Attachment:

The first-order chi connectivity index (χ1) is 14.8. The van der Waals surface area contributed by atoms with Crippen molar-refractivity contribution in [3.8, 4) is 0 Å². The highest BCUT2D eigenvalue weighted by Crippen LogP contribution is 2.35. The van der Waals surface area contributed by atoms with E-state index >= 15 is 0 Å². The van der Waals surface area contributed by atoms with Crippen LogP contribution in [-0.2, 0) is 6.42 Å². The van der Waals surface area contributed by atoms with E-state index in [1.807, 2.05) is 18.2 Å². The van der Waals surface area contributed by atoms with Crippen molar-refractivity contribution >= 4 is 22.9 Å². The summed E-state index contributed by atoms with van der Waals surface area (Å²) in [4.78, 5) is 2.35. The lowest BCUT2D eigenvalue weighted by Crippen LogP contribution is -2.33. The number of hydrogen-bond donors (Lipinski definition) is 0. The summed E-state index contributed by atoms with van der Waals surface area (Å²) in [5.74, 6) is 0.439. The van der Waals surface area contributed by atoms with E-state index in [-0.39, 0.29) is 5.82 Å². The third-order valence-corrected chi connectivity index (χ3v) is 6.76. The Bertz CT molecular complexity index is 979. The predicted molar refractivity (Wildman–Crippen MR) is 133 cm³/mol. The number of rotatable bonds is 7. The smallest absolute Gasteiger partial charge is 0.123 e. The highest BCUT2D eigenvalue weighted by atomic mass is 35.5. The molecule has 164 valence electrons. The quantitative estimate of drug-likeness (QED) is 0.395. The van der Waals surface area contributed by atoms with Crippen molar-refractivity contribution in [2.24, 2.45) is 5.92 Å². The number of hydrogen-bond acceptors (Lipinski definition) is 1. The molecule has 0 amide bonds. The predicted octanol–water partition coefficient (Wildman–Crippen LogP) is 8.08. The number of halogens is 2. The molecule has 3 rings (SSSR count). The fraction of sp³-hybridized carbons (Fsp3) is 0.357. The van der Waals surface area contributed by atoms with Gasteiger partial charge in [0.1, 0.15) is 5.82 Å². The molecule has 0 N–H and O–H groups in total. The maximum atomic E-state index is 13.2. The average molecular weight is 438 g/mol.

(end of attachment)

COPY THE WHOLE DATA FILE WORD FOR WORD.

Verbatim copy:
The first-order chi connectivity index (χ1) is 14.8. The van der Waals surface area contributed by atoms with Crippen molar-refractivity contribution in [3.8, 4) is 0 Å². The highest BCUT2D eigenvalue weighted by Crippen LogP contribution is 2.35. The van der Waals surface area contributed by atoms with E-state index >= 15 is 0 Å². The van der Waals surface area contributed by atoms with Crippen LogP contribution in [-0.2, 0) is 6.42 Å². The van der Waals surface area contributed by atoms with E-state index in [1.807, 2.05) is 18.2 Å². The van der Waals surface area contributed by atoms with Crippen molar-refractivity contribution >= 4 is 22.9 Å². The summed E-state index contributed by atoms with van der Waals surface area (Å²) in [4.78, 5) is 2.35. The lowest BCUT2D eigenvalue weighted by Crippen LogP contribution is -2.33. The number of hydrogen-bond donors (Lipinski definition) is 0. The summed E-state index contributed by atoms with van der Waals surface area (Å²) in [5.74, 6) is 0.439. The van der Waals surface area contributed by atoms with E-state index in [-0.39, 0.29) is 5.82 Å². The third-order valence-corrected chi connectivity index (χ3v) is 6.76. The Bertz CT molecular complexity index is 979. The predicted molar refractivity (Wildman–Crippen MR) is 133 cm³/mol. The number of rotatable bonds is 7. The smallest absolute Gasteiger partial charge is 0.123 e. The highest BCUT2D eigenvalue weighted by atomic mass is 35.5. The molecule has 164 valence electrons. The quantitative estimate of drug-likeness (QED) is 0.395. The van der Waals surface area contributed by atoms with Crippen molar-refractivity contribution in [2.24, 2.45) is 5.92 Å². The number of hydrogen-bond acceptors (Lipinski definition) is 1. The molecule has 0 amide bonds. The predicted octanol–water partition coefficient (Wildman–Crippen LogP) is 8.08. The number of halogens is 2. The molecule has 3 rings (SSSR count). The fraction of sp³-hybridized carbons (Fsp3) is 0.357. The van der Waals surface area contributed by atoms with Gasteiger partial charge in [0.1, 0.15) is 5.82 Å². The molecule has 0 N–H and O–H groups in total. The maximum atomic E-state index is 13.2. The average molecular weight is 438 g/mol.